Article Text

Upskilling health and care workers with augmented and virtual reality: protocol for a realist review to develop an evidence-informed programme theory
  1. Norina Gasteiger1,2,3,
  2. Sabine N van der Veer2,4,
  3. Paul Wilson3,
  4. Dawn Dowding1
  1. 1Division of Nursing, Midwifery and Social Work, Faculty of Biology, Medicine and Health, The University of Manchester, Manchester, UK
  2. 2Division of Informatics, Imaging and Data Sciences, Centre for Health Informatics, Faculty of Biology, Medicine and Health, The University of Manchester, Manchester, UK
  3. 3Division of Population Health, Health Services Research and Primary Care, Faculty of Biology, Medicine and Health, The University of Manchester, Manchester, UK
  4. 4Manchester Academic Health Science Centre, The University of Manchester, Manchester, UK
  1. Correspondence to Norina Gasteiger; norina.gasteiger{at}


Introduction Augmented reality (AR) and virtual reality (VR) are increasingly used to upskill health and care providers, including in surgical, nursing and acute care settings. Many studies have used AR/VR to deliver training, providing mixed evidence on their effectiveness and limited evidence regarding contextual factors that influence effectiveness and implementation. This review will develop, test and refine an evidence-informed programme theory on what facilitates or constrains the implementation of AR or VR programmes in health and care settings and understand how, for whom and to what extent they ‘work’.

Methods and analysis This realist review adheres to the Realist And Meta-narrative Evidence Syntheses: Evolving Standards (RAMESES) standards and will be conducted in three steps: theory elicitation, theory testing and theory refinement. First, a search will identify practitioner, academic and learning and technology adoption theories from databases (MEDLINE, Scopus, CINAHL, Embase, Education Resources Information Center, PsycINFO and Web of Science), practitioner journals, snowballing and grey literature. Information regarding contexts, mechanisms and outcomes will be extracted. A narrative synthesis will determine overlapping configurations and form an initial theory. Second, the theory will be tested using empirical evidence located from the above databases and identified from the first search. Quality will be assessed using the Mixed Methods Appraisal Tool (MMAT), and relevant information will be extracted into a coding sheet. Third, the extracted information will be compared with the initial programme theory, with differences helping to make refinements. Findings will be presented as a narrative summary, and the MMAT will determine our confidence in each configuration.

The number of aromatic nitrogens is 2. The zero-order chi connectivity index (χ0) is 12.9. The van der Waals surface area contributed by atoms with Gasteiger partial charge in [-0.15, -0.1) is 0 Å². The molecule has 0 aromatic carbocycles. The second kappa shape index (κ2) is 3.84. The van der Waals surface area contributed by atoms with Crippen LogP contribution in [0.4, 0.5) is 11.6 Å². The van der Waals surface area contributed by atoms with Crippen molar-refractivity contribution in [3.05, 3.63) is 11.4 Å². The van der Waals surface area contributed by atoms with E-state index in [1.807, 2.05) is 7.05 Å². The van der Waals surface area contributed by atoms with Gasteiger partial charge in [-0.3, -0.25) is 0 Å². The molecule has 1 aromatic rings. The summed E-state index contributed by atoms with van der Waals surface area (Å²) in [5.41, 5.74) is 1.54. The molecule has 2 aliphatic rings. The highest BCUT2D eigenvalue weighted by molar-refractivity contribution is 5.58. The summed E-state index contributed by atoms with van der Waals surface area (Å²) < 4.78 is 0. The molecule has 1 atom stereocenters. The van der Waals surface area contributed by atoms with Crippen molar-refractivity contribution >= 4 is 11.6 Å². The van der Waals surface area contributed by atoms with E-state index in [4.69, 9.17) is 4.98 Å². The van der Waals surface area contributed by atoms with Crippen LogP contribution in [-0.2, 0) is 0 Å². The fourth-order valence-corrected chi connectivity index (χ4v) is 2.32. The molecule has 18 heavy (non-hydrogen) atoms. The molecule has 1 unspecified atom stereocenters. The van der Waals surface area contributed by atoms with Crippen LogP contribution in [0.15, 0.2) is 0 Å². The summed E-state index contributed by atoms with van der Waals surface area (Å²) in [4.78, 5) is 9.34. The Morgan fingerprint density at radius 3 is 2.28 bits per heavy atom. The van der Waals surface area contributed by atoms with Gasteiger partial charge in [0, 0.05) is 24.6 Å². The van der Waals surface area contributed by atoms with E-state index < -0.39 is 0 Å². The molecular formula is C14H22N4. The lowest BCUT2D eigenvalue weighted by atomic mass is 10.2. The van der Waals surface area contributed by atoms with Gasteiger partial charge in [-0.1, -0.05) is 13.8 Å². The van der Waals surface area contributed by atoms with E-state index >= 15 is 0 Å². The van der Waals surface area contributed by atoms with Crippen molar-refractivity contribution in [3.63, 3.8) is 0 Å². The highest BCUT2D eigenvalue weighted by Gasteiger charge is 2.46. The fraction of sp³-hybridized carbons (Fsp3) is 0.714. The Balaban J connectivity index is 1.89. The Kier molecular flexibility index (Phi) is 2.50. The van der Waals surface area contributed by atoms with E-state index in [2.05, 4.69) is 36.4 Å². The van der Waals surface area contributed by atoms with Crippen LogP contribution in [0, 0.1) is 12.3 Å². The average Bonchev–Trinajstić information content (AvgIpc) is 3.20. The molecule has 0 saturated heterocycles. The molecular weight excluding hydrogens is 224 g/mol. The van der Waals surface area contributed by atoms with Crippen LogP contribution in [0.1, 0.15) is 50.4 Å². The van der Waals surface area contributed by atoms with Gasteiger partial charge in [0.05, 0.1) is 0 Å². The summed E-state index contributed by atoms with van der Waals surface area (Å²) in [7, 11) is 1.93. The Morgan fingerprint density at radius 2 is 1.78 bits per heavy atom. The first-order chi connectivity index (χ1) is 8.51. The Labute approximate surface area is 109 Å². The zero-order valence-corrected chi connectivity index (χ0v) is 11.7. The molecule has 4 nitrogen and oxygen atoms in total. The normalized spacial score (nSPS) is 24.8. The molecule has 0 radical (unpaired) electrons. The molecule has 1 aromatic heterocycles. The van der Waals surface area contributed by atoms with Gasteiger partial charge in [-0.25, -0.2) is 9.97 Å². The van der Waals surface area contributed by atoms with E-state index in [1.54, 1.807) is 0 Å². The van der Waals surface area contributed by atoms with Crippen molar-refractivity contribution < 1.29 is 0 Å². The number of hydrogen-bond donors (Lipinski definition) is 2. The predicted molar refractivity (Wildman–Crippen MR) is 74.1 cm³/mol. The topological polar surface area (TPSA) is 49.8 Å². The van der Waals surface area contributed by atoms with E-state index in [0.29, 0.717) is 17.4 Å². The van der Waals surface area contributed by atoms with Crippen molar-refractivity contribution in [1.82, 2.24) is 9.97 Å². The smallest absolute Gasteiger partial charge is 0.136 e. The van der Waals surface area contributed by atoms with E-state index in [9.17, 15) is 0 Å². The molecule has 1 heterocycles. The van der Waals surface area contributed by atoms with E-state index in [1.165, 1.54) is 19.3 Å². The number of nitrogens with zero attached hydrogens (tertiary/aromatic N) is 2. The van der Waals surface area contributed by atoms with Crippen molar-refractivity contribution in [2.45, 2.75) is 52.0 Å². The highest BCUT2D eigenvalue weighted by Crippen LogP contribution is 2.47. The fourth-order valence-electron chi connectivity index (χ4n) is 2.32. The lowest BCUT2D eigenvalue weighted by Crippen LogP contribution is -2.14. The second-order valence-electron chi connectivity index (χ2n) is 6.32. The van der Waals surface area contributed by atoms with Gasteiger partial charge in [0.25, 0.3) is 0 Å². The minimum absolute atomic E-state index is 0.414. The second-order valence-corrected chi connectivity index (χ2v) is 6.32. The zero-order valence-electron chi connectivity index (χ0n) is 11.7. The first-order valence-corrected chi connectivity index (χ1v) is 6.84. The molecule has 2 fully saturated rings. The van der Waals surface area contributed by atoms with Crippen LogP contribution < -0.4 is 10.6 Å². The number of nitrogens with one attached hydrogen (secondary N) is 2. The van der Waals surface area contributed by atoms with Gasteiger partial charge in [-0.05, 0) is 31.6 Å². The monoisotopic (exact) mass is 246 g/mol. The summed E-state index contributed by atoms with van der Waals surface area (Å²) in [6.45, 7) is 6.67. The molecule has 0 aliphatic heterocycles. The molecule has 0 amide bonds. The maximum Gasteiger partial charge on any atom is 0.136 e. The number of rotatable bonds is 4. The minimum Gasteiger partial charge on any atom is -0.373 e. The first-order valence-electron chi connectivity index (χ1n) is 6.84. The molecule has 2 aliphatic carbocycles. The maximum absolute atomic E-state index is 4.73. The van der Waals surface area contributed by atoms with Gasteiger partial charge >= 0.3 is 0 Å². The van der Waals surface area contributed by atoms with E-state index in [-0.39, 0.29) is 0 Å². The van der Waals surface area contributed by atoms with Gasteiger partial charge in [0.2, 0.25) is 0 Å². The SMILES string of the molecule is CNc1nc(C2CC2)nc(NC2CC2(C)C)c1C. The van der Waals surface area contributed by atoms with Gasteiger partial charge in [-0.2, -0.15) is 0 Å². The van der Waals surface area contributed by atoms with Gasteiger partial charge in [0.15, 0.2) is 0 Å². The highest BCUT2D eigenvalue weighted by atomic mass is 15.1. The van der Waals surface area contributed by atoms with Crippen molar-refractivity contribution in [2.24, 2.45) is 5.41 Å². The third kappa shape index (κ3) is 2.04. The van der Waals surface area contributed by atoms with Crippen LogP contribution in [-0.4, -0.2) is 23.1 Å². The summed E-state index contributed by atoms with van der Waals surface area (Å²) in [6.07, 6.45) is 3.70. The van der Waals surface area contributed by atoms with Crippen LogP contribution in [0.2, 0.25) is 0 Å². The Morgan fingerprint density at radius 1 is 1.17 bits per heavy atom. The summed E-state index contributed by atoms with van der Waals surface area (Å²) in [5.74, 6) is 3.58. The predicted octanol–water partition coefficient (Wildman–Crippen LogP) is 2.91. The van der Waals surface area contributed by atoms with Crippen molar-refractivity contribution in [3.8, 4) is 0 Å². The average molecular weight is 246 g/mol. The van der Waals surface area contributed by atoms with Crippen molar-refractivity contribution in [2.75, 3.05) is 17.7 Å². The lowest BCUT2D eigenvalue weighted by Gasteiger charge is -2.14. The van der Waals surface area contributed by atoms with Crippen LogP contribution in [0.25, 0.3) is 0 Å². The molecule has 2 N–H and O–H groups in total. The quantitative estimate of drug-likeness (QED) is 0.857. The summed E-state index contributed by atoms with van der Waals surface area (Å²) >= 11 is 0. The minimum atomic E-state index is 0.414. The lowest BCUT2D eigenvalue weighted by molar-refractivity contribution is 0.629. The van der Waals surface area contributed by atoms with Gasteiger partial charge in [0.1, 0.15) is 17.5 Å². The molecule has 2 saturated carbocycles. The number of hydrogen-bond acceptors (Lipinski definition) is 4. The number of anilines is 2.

Ethics and dissemination Ethics approval is not required. This review will develop an evidence-informed programme theory. The results will inform and support AR/VR interventions from clinical educators, healthcare providers and software developers. Upskilling through AR/VR learning interventions may improve quality of care and promote evidence-based practice and continued learning. Findings will be disseminated through conference presentations and peer-reviewed journal articles.